The Old Testament talks about a 40 year journey that should have taken about 2 weeks. I won't wander in the sand that long. After all it is about the journey and the character I develop along the way. Nobody said it would be easy. For a moment I deluded myself.

"It is not knowledge, but the act of learning, not possession but the act of getting there, which grants the greatest enjoyment." -Carl Friedrich Gauss (1777-1855), Mathematician and astronomer

"Forget goals. Value the process." --Jim Bouton, Baseball player

Big Bugs

One fact about rain in the tropics...the more it rains, the larger the bugs. Seems that they are driven from areas they are normally hiding and they breed faster and bigger. Where's my bone marrow suppressing bug spray?


Teaching 101

imageDon't change the rules. Don't lie deliberately or accidentally. Assume that the students are engaged and listening and pondering on every word in order to find out how to be successful. Create success pathways, and then stick to them. Consider the challenges of medical school in and of themselves, the shear volume of information and the fact that yours is NOT the only class, as much as you would try to think otherwise. Understand that trickery is not education, and that there really is a right way too teach and organize the learning experience, independent from your knowledge of the subject. Try to find out how to do that and stop scoffing at the possibility that you may need to learn to teach.

image The rules of engagement changed today in one of the classes. The success pathway, how to do well in this class, and this subject matter were altered today...3 days before the exam. I am so angry right now. I have got to get over this set back, but it changes the rules for Monday significantly and I need to change my tactic for studying for the next 72 hours. I'll figure it out and I'll make it happen, but this was so avoidable. And while accidental, this is a teacher driven world, regardless of their ability to teach, and I'm so tired of us, and THEM operating in this mode. It's counterproductive to learning and retention and demeans the process. But it is what it is...and Monday will come whether I am ready or not...so I'll get ready, and do what I have to do.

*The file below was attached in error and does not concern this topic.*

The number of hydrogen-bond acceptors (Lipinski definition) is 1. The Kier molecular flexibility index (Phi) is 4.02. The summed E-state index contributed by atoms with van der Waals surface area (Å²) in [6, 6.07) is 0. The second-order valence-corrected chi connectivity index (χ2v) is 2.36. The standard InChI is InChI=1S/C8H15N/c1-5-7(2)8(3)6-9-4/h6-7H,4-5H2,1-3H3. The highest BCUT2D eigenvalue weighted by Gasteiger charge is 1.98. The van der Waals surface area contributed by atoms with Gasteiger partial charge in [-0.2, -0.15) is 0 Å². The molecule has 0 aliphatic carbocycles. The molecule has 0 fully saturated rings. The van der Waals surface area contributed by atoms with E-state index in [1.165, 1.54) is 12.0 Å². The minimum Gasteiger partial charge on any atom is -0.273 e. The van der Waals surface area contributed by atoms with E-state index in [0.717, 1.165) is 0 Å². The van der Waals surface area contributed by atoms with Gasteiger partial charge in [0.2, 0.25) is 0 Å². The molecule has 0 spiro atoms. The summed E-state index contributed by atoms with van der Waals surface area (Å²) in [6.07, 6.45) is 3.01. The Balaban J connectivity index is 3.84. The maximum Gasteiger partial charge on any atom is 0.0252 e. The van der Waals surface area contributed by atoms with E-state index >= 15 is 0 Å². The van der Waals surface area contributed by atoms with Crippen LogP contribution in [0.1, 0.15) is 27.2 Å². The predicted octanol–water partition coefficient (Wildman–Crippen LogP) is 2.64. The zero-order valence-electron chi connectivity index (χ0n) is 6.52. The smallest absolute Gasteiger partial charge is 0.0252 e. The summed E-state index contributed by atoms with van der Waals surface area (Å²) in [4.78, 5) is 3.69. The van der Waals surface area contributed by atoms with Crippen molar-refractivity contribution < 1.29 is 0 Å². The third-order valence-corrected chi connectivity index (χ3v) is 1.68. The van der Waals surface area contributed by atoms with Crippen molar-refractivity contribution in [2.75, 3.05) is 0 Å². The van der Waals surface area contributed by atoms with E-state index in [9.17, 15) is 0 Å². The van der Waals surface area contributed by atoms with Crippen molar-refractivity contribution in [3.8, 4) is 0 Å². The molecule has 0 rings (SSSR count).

Why is it that the further you climb the educational ladder the worse "teaching" gets? Just because you are the expert in any given area or field, doesn't make you a teacher.  Better, lets' just do away with teachers all together, tell me when the exam is, what to read to get there, and I'll go home and teach myself. I don't think Dr. Stead was too far off..."medical school can be done at home." When mandatory attendance becomes a sentence rather than a valuable experience, it's a waste.